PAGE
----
Explore the effect of reflecting in two intersecting mirror lines.

Explore the effect of reflecting in two parallel mirror lines.

In each of the pictures the invitation is for you to: Count what you see. Identify how you think the pattern would continue.

Take a counter and surround it by a ring of other counters that MUST touch two others. How many are needed?

These squares have been made from Cuisenaire rods. Can you describe the pattern? What would the next square look like?

How can you arrange these 10 matches in four piles so that when you move one match from three of the piles into the fourth, you end up with the same arrangement?

Watch this film carefully. Can you find a general rule for explaining when the dot will be this same distance from the horizontal axis?

A red square and a blue square overlap so that the corner of the red square rests on the centre of the blue square. Show that, whatever the orientation of the red square, it covers a quarter of the. . . .

What would be the smallest number of moves needed to move a Knight from a chess set from one corner to the opposite corner of a 99 by 99 square board?

Can you see why 2 by 2 could be 5? Can you predict what 2 by 10 will be?

Here are some arrangements of circles. How many circles would I need to make the next size up for each? Can you create your own arrangement and investigate the number of circles it needs?

Think of a number, square it and subtract your starting number. Is the number youâ€™re left with odd or even? How do the images help to explain this?

Explore the effect of combining enlargements.

Only one side of a two-slice toaster is working. What is the quickest way to toast both sides of three slices of bread?

Triangle numbers can be represented by a triangular array of squares. What do you notice about the sum of identical triangle numbers?

This article for teachers describes several games, found on the site, all of which have a related structure that can be used to develop the skills of strategic planning.

Delight your friends with this cunning trick! Can you explain how it works?

Use the interactivity to investigate what kinds of triangles can be drawn on peg boards with different numbers of pegs.

Here are two kinds of spirals for you to explore. What do you notice?

If you can copy a network without lifting your pen off the paper and without drawing any line twice, then it is traversable. Decide which of these diagrams are traversable.

This challenge, written for the Young Mathematicians' Award, invites you to explore 'centred squares'.

How could Penny, Tom and Matthew work out how many chocolates there are in different sized boxes?

Can you dissect a square into: 4, 7, 10, 13... other squares? 6, 9, 12, 15... other squares? 8, 11, 14... other squares?

One block is needed to make an up-and-down staircase, with one step up and one step down. How many blocks would be needed to build an up-and-down staircase with 5 steps up and 5 steps down?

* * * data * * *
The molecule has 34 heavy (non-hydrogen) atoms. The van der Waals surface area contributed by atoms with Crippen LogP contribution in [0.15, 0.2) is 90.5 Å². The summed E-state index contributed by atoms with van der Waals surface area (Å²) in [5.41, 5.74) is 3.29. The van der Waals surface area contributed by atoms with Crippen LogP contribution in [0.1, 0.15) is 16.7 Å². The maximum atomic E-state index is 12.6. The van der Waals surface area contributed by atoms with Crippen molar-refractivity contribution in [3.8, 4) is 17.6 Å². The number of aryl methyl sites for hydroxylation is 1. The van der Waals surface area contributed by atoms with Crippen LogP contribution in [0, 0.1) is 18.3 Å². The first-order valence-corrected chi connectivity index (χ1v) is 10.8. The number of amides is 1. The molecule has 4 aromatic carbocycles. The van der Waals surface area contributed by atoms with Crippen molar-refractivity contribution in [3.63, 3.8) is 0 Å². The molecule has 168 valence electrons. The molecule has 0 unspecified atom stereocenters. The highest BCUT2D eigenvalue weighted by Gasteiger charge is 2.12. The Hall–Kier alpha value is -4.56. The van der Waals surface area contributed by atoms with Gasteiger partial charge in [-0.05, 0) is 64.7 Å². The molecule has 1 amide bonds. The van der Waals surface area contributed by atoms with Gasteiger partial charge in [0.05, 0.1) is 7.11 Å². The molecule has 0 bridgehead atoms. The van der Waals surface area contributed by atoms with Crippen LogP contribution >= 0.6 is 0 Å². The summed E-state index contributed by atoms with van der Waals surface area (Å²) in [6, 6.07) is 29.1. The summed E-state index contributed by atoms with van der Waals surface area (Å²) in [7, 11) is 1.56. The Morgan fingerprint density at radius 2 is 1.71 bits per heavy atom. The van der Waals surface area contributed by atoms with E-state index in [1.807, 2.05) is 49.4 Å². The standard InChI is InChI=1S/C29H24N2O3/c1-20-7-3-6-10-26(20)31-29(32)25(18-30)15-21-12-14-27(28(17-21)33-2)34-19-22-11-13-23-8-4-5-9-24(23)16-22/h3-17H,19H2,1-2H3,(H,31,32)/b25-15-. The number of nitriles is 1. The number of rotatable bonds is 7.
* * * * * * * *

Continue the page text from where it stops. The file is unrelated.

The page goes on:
Four bags contain a large number of 1s, 3s, 5s and 7s. Pick any ten numbers from the bags above so that their total is 37.

Investigate the sum of the numbers on the top and bottom faces of a line of three dice. What do you notice?

In how many different ways can you break up a stick of 7 interlocking cubes? Now try with a stick of 8 cubes and a stick of 6 cubes.

Sweets are given out to party-goers in a particular way. Investigate the total number of sweets received by people sitting in different positions.

While we were sorting some papers we found 3 strange sheets which seemed to come from small books but there were page numbers at the foot of each page. Did the pages come from the same book?

How many ways can you find to do up all four buttons on my coat? How about if I had five buttons? Six ...?

Can you work out how to win this game of Nim? Does it matter if you go first or second?

Nim-7 game for an adult and child. Who will be the one to take the last counter?

Draw a square. A second square of the same size slides around the first always maintaining contact and keeping the same orientation. How far does the dot travel?

In this problem we are looking at sets of parallel sticks that cross each other. What is the least number of crossings you can make? And the greatest?

Watch this video to see how to roll the dice. Now it's your turn! What do you notice about the dice numbers you have recorded?

Can you dissect an equilateral triangle into 6 smaller ones? What number of smaller equilateral triangles is it NOT possible to dissect a larger equilateral triangle into?

A 2 by 3 rectangle contains 8 squares and a 3 by 4 rectangle contains 20 squares. What size rectangle(s) contain(s) exactly 100 squares? Can you find them all?

Place the numbers from 1 to 9 in the squares below so that the difference between joined squares is odd. How many different ways can you do this?

Can you find all the ways to get 15 at the top of this triangle of numbers?

This task follows on from Build it Up and takes the ideas into three dimensions!

Find a route from the outside to the inside of this square, stepping on as many tiles as possible.

Are these statements relating to odd and even numbers always true, sometimes true or never true?

With one cut a piece of card 16 cm by 9 cm can be made into two pieces which can be rearranged to form a square 12 cm by 12 cm. Explain how this can be done.

Try entering different sets of numbers in the number pyramids. How does the total at the top change?

The number of plants in Mr McGregor's magic potting shed increases overnight. He'd like to put the same number of plants in each of his gardens, planting one garden each day. How can he do it?

Find out what a "fault-free" rectangle is and try to make some of your own.

Can you explain the strategy for winning this game with any target?